Unprecedented growth in technology and demand will force wholesale changes in the retail, industrial and logistics real estate sectors, according to a new "white paper" from Cushman & Wakefield.
As the global economy recovers, pent up demand "will result in significant growth in global trade," the consultancy reports. A return to a growth rate of 9.5 percent a year would result in the volume of global trade reaching $45 trillion by 2021, compared to just $6.5 trillion in 2001 when China joined the World Trade Organization.
A few global factoids offered by Cushman & Wakefield:
World exports surged 20% in 2010 and 2011 even as economies struggled to recover
Up to 25% of all retail sales in the U.S. and U.K. will take place online by 2020
Intra-Asia trade has already surpassed exports to western economies
Demand for industrial space in Vancouver increased 83% in 2H12 vs. 1H12
Shanghai's logistics and warehousing occupancy is greater than 90%
To handle the fast-growing needs for online shopping, mobile technology and changes in consumer spending patterns will demand "flexibility and diversity, collaboration, automation, technology - and a keen balance of scale and scope, most likely through consolidation and vertical integration."
"Seismic changes in retail requirements are putting new pressures on shippers who are expanding to developing economies while concurrently struggling to adapt to the challenges of high-demand retailing in increasingly dense cities," said John Morris, Cushman & Wakefield's industrial services lead for the Americas.
Cushman & Wakefield focuses on the three strategies:
1) Supply chain flexibility will require regionalization consisting of a network of smaller urban locations and large distribution centers to accommodate the growing trend towards same day fulfillment, which will likely benefit some of the better-positioned tier II markets. Outsourcing to third party logistics companies, 3PLs, can contribute capacity and expertise without significant fixed cost investments. However, companies need to strongly consider controlling their own real estate, with cost reduction and technology continuing to drive location decisions and design parameters.
2) Logistics will rely more on improvements in the productivity of capital, utilizing order management and distribution automation technologies. In some markets, labor shortages and costs are making these investments an urgent necessity.
3) The required investments in technology and real estate will continue to put pressure on margins across all industries, with companies seeking economies of scope and scale. Scale will be attained primarily through consolidation. Scope can be attained by vertical integration, which is expected to drive greater demand for space. Today's most advanced distribution facilities offer clearances of about 35 feet, energy-efficient lighting and green building materials.
Already there are signs of consolidation and renewed investment in industrial and logistics space. Big U.S.-based investment firm KKR recently made its first foray into European property with the purchase of three retail warehouse parks in the U.K.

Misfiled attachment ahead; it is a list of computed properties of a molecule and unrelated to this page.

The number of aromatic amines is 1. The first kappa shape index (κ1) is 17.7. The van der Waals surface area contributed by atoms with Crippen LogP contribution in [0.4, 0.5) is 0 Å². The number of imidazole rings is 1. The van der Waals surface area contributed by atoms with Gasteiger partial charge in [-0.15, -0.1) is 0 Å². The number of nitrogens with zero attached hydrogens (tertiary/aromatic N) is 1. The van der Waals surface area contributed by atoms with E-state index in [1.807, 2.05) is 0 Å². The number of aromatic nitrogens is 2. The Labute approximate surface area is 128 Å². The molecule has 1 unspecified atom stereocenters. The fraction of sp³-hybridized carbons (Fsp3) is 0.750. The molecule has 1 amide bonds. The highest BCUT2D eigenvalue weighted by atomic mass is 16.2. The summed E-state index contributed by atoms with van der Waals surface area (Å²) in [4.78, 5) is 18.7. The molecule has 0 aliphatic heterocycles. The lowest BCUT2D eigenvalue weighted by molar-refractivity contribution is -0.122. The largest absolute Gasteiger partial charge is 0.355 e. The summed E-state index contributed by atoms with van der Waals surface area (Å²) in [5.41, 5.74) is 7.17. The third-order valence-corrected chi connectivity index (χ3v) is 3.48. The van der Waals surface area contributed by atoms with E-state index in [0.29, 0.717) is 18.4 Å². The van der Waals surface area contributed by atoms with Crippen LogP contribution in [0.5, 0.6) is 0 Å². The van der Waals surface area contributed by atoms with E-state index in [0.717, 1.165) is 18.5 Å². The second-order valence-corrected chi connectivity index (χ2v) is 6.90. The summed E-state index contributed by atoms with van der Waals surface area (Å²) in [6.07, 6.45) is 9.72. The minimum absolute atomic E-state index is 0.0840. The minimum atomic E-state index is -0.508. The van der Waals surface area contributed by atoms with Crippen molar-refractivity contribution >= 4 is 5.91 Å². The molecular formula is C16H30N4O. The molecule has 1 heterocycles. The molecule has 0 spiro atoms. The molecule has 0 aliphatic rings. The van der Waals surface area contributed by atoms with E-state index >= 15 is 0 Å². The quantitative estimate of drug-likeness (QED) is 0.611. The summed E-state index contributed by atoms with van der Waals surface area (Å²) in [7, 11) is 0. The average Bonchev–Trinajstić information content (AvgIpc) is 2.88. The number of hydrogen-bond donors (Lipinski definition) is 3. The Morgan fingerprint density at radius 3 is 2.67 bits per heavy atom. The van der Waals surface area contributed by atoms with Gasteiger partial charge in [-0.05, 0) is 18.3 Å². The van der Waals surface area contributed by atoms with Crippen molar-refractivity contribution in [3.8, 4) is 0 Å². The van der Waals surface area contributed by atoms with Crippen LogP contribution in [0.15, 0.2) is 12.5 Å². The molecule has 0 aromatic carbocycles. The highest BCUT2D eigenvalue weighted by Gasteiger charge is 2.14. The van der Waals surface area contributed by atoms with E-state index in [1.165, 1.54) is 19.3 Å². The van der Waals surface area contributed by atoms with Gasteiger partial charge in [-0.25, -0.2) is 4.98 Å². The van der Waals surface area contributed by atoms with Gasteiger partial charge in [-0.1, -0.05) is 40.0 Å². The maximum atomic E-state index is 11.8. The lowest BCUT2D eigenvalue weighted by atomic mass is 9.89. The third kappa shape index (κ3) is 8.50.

"The bottom line is that changing logistics priorities will continue to challenge corporate supply chain and real estate executives to develop solutions that manage current demands and plan for the uncertainties of the future," Cushman and Wakefield says in its white paper.
An excerpt from the report:
The U.S. is facing a potential shortage of class A Industrial space. Functional obsolescence in premium markets is spurring more redevelopment and retrofitting of existing facilities, while Industrial real estate demand in the southeastern U.S. has been propelled by relatively more affordable land. Greater transportation efficiency has spurred the development of intermodal facilities that serve as transfer points as well as logistics hubs and reshoring is likely to gain traction as labor costs become more balanced globally.
In Europe, activity has been mixed, with transactions taking longer to conclude due to the cautious outlook of many occupiers. However, locations such as Moscow, Warsaw and Berlin have recently seen encouraging levels of activity. Cost-reduction strategies have put the spotlight on prime quality space which has continued to decline while secondary space is becoming increasingly obsolete. Although this has placed marginal pressure on rents in some areas, it has also given rise to the re-emergence of build-to-suit developments, particularly space that requires a high degree of automation and technology.
Brazil and China have become dominant players on the global scene due to strong economic growth coupled with rising incomes. The real estate landscape in Brazil shows tremendous potential with industrial demand at its peak on the Rio-Sao Paulo axis. However, challenges remain such as poor infrastructure and a scarcity of suitable sites. In key Chinese hubs such as Shanghai and Beijing, traditional manufacturing assets are increasingly being replaced by value-added, high-tech industrial space. With a growing scarcity of land, companies are likely to explore buying existing industrial properties and renovating or rebuilding them to meet new requirements and higher standards.
"Costs in China and the growing integration of intra-Asia trade channels supported by a budding middle class point towards more demand for industrial space across most regional hubs," according to Sigrid Zialcita, regional head of Asia Pacific research services for Cushman & Wakefield. In Shanghai, demand has once again exceeded supply leading to annual rental and capital-value growth of about 10% to12% over the last two to three years. With reasonable rents, abundant land supply and improving infrastructure, Hanoi in Vietnam and Manila in the Philippines present attractive options to large-scale manufacturers looking to relocate from other countries due to rising labor and operational costs.